It remains a unique achievement. In 1971 the British Lions went to New Zealand and beat the All Blacks in a test series on their own soil. With gritty, never-say-die forwards like Ian McLaughlan and Mervyn Davies, and brilliant backs like Barry John, Gerald Davies and David Duckham, and under the inspired management of one of the finest coaches of all time, Carwyn James, the Lions won the first match, lost the second, and then came back to clinch the series in the third.
But this unique rugby feat also spawned a unique book, for after the touring party had returned to the UK, the Lions captain John Dawes had the idea of organising an International Players' Conference, at which he and some of the key members of his victorious team would discuss the latest trends in rugby and offer the fruits of their experience in how to beat the greatest rugby team in the world. These talks and lectures were subsequently edited into a book, The Lions Speak by the Daily Telegraph's Rugby Correspondent, John Reason. In the years since it was first published, it has assumed cult status as one of the best and most insightful books ever published about the game of rugby.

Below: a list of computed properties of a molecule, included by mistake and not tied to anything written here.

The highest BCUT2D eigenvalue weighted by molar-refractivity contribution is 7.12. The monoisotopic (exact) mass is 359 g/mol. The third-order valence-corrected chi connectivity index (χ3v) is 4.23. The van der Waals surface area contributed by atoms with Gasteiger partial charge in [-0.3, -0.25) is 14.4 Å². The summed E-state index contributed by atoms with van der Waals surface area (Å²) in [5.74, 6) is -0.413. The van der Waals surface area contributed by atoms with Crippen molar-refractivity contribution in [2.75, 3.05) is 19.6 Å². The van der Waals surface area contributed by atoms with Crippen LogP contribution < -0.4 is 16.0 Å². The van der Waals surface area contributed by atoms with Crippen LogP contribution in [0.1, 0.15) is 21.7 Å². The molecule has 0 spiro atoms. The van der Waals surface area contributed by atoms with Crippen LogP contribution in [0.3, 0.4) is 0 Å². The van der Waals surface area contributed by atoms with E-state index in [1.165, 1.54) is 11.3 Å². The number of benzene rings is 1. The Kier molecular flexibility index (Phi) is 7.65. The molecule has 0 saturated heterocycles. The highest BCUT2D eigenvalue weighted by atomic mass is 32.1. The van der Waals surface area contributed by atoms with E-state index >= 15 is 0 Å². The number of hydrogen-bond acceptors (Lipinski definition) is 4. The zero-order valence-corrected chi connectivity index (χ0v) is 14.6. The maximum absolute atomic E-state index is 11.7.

It stands as both a fascinating period piece about a sport that was played very differently in those days — when Bob Hiller would toe-punt penalties and conversions from a lovingly-crafted mud tee, and scrum halves like Gareth Edwards would launch his back-line from the scrum with a flamboyant diving pass — and a brilliant and witty deconstruction of the game's strategy and psychology by some of its most greatest and most intelligent practitioners, that is as relevant and valuable today as it ever was. Who better to talk about kicking and controlling the game than Barry John, or Mike Gibson on the role of the centre, or Carwyn James himself to reveal the secrets of his coaching methods that brought about the 1971 Lions' historic victory and British rugby's finest hour?